08 April 2010

WHEN IS A KIRPAN NOT A KIRPAN?




My heart is broken - again.

I have been doing my best to stay out of the current controversy that seems to be engulfing the Panth these days.  I refer, of course, to that involving the following elements, stated as succinctly and politely as possible:


Akal Takht
Darshan Singh
Blaspheme (or not)
Dasam Granth
False evidence (or not)
Excommunication

What happened in Brampton/Toronto over the weekend, however, has compelled me to come forward.

Opponents of Darshan Singh and supporters of him were involved in a violent, very public brawl at Sikh Lehar Centre Gurudwara there.  Turbans were torn off, kirpans were drawn and when it was over, Manjit Mangat, President of the gurudwara sahib






was in hospital with stab wounds to the abdomen, thighs and legs and a cut caused by a kara on his face.  There are some pictures at the first link, along with the story.

But, wait!  There is something very wrong here. No one was attacked with a kirpan and no one ever will be. In the very instance that a kirpan is used as an aggressive weapon, it ceases to be a kirpan, an article of faith; it is merely a knife or a dagger or a sword. And the person who wields it ceases to be a Gursikh and becomes a common criminal, a thug.  These thugs must be treated as the criminals that they are.

I realise that this is a distinction that will be lost on the general public, but it must be made here, among us Sikhs. I also realise I am leaving myself open to attack for bluntly stating this, but it is the truth and, I am certain, the opinion of the vast majority of Sikhs who are good, peaceable, law-biding citizens of the respective countries. There are much better ways of resolving our differences, however compelling those differences may be they may be, than stabbing each other with what should be an article of faith.  How many times have we argued that a kirpan is a sacred Article of Faith, never to be used for any purpose aside from defence.  Today, that argument seems a bit hollow. 


Please read the article at the last link above;  pay extra attention to the comments (356 as I write) to see how the nonSikh Canadians are responding.  On the whole, I get the impression that they don't much like us.

I am neither saying nor implying that a kirpan can never be used as a weapon.  I have used mine when there was no other alternative to cut the throat of a member of a mob killing Sikhs during the Delhi Pogrom 1984.

I drew my kirpan recently when there was no alternative in the parking lot of our local WalMart when I was attacked by a career criminal drug addict  trying to steal my "drugs."  (In fact, there was nothing that he could possibly have enjoyed among my medicines, but he didn't know that.)  I held him until the police came without injuring him.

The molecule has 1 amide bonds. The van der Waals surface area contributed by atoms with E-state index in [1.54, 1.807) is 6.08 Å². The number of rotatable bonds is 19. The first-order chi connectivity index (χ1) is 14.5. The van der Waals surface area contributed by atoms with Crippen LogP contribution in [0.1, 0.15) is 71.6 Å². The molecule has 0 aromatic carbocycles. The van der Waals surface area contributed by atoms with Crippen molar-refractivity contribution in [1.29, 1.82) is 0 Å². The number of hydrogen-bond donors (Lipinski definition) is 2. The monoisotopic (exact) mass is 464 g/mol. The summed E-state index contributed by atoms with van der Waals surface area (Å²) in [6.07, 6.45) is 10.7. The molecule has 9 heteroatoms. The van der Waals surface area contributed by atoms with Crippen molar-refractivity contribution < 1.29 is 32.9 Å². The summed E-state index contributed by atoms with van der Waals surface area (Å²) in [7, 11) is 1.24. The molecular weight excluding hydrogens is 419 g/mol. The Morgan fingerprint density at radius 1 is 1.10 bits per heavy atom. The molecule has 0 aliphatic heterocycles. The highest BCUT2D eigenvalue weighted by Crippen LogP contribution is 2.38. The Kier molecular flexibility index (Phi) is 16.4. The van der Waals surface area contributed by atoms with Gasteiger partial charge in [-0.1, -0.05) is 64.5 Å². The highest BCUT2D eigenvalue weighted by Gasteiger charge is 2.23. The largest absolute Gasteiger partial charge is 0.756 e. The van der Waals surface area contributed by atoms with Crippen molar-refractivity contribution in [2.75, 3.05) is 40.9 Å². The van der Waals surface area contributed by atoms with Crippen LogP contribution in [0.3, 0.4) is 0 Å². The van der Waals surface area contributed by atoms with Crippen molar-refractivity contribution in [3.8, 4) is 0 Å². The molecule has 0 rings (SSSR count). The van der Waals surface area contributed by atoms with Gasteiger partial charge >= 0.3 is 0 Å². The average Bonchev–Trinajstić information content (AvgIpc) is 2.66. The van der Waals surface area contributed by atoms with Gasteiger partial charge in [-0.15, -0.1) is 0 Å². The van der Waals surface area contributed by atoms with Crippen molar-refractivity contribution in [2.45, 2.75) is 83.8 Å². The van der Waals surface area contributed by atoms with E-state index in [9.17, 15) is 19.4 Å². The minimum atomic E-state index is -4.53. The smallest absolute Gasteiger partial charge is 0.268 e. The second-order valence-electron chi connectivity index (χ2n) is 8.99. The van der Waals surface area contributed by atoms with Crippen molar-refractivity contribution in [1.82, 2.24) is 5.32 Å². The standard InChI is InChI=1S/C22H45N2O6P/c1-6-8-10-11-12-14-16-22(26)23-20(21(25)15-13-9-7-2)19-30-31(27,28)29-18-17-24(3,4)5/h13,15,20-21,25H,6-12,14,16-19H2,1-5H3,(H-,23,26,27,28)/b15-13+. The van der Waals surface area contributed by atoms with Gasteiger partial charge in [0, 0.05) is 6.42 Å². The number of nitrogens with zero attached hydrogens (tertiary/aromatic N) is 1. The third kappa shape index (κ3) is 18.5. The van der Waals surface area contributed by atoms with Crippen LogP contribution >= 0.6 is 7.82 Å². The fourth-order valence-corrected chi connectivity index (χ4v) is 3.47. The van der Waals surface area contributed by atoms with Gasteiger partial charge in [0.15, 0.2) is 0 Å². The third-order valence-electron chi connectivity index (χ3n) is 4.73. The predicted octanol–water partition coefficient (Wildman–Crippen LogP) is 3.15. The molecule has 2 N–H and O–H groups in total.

Both of these incidents are recorded in this blog.

Also it cannot be overlooked that a kara was also used as an offensive weapon.  Vaheguru!  Is there no end to this?

Mended
Photo of Manjit Mangat from  The Star.com
Kirpan courtesy of Narayanjot Kaur 


5 comments:

  1. Unfortunately there are some who will ever listen to the voice of reason and will have a counter argument for every argument for good sense. Better off meditating on naam then wasting precious breath time and energy on the unreasonable.

    ReplyDelete
  2. I know, Bhenji, but I have a perverse love of impossible causes. Hope springs eternal and all that.

    I'm still aiming at that "far, unattainable sky."

    Remain in chardi kala!

    ReplyDelete
  3. "In the very instance that a kirpan is used as an aggressive weapon, it ceases to be a kirpan, an article of faith; it is merely a knife or a dagger or a sword. And the person who wields it ceases to be a Gursikh and becomes a common criminal, a thug. These thugs must be treated as the criminals that they are."

    Those statements, coming from a Sikh, are really, really positive. I mean, people do all sorts of horrible things, and they're from various backgrounds, but it's such a mistake to ignore the masses of peace loving people from the same background and associate it with only the few who have chosen to go astray. We see this kind of mistake all the time.

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  4. I believe I am giving voice to what the vast majority of Sikhs think. I know to many some of my views, especially my support of Khalistan, are taken to be extreme.

    Perhaps they are, I'm not sure. I do know that many more Sikhs support this than are willing to state it publicly. And most Khalistanis are like me, peaceful people who are reasonable and very willing to talk, not foaming-at-the-mouth nuts ready to kill anyone who disagrees with us. Still, the perception of us is as plane-bombering (Sikhs did not blow up that airplane!) goofballs.

    If it's hard for us, I can only imagine how hard it is to live with the image many live with of all Muslims being terrorist, beheading taliban types.

    ReplyDelete

I LOVE COMMENTS.

Please feel free to speak your mind. Dissension is allowed and welcomed. I only delete illegal comments and spam. OK, maybe obscene, but not usually.

If you want to contact me personally, my address is theroadtokhalistan@gmail.com